If you want to ensure that your new app version starts only when the migration is completed, you can provide a check command: in this case your new release will not start until the check passes.

migrate 'rails db:migrate', check: 'rake db:abort_if_pending_migrations'

In the above example, we run the database migrations for a Rails application: the check command exits with a successful status (0) only when the migration is completed. If the check command fails (returns a non-zero exit code), your app does not start and the check command is retried. Only when the check command is successful your new release is started.

Note that the migration command runs inside the new release: this means that it always sees the most recent app code and the new env variables (as defined by the current Cuberfile).

As an alternative to migrate, if you want a manual, but simpler solution, you can use cuber run. For example you can deploy your new app version, without specifying a migrate option in the Cuberfile, and then run the migration command manually:

$ cuber run rails db:migrate
$ cuber restart

proc name, cmd, scale: 1, cpu: nil, ram: nil, term: 60, env: {}

Run and scale any process (web server, background workers, etc.) on Kubernetes.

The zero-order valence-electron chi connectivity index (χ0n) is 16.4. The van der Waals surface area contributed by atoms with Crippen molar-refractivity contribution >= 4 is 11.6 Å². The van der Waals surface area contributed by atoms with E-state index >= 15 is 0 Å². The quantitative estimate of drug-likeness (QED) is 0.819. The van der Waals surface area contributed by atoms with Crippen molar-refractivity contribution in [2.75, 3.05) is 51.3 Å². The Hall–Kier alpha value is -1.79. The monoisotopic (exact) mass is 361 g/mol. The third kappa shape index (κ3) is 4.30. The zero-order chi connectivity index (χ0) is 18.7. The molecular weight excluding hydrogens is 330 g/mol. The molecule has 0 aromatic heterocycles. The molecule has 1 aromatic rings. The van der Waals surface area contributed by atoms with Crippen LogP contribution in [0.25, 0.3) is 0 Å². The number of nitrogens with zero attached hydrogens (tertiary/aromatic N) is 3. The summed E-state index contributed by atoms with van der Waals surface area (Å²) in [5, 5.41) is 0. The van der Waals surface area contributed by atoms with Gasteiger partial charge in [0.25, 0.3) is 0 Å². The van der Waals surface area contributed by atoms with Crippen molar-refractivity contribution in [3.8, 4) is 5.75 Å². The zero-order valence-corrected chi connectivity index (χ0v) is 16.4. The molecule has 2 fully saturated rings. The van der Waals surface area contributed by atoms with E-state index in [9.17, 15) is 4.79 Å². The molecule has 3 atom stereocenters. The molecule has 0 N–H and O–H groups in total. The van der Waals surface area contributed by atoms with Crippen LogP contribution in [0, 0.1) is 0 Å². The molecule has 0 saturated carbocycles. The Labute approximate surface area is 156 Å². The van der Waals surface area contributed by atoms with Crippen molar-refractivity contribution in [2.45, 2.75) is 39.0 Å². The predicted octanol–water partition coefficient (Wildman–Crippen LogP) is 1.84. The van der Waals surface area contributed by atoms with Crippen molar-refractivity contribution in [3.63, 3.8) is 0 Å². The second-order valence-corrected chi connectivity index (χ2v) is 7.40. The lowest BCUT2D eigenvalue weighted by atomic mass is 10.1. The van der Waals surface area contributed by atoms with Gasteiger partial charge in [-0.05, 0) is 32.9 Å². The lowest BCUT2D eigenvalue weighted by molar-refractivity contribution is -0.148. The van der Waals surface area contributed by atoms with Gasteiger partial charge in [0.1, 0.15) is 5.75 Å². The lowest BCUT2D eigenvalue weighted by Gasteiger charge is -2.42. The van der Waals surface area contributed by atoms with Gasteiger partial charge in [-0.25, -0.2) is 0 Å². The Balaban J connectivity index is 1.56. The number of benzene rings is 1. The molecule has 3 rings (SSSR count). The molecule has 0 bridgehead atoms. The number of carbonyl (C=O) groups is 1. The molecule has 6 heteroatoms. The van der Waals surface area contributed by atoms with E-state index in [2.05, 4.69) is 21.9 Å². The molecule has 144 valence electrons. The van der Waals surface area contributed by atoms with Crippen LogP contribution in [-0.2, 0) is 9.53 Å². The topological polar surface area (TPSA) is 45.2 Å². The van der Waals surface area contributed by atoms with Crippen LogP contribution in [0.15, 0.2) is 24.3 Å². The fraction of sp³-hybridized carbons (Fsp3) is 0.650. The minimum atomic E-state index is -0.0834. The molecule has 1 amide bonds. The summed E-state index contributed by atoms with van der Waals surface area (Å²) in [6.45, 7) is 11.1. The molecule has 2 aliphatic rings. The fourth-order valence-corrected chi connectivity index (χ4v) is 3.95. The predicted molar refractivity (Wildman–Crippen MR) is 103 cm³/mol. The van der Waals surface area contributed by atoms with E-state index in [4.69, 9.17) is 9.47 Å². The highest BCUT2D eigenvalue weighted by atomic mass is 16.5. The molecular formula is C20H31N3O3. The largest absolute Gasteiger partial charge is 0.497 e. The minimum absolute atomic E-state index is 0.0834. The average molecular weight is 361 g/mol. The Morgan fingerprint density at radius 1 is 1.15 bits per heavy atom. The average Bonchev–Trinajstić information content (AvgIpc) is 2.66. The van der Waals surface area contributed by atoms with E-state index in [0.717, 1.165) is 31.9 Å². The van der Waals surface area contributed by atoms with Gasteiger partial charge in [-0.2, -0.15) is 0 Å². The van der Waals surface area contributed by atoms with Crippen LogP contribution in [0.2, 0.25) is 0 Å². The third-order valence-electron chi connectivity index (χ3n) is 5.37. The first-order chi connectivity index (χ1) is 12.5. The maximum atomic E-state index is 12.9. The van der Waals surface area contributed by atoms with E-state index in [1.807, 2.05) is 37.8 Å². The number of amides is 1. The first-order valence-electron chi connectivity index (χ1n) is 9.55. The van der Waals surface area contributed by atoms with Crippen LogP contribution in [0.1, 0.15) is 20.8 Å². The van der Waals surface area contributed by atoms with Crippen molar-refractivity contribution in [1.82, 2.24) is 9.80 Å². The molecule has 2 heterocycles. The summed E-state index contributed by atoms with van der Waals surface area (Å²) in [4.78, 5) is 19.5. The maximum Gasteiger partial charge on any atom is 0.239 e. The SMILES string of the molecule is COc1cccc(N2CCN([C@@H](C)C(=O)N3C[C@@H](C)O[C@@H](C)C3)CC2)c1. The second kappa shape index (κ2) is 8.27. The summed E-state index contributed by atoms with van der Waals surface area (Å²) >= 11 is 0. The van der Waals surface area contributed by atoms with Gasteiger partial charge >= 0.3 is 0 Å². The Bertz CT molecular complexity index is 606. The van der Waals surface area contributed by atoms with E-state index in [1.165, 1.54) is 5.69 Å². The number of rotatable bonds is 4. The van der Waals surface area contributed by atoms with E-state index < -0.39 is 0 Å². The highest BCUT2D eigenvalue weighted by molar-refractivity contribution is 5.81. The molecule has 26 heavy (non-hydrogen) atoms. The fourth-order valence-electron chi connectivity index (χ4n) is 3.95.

This is probably the most important configuration, since it defines the processes to run on Kubernetes.

It is similar to what you would define in a Procfile, but it also includes other options.

# Start your web server or app
proc :web, 'your web server command'

# Start a specific web server (puma) and scale it to 10 pods
# Also start some background jobs (sidekiq) and scale it to 20 pods
proc :web, 'bundle exec puma', scale: 10
proc :worker, 'bundle exec sidekiq', scale: 20

# You can set resources and limits (CPU and RAM)
# e.g. 1 vCPU and 2GB of RAM
proc :web, 'bundle exec puma', cpu: 1, ram: 2

# You can also scale a proc using a range (instead of a fixed number)
# In this case the proc will be scaled automatically based on CPU usage
proc :web, 'bundle exec puma', cpu: 1, scale: 2..10

# You can grant a longer grace period for shutdown (e.g. for long running jobs)
proc :slowjobs, 'bundle exec sidekiq -t 590', term: 600

# You can also override the global env variables, only for a specific proc
proc :myproc, 'example command', env: { EXAMPLE: 'example123' }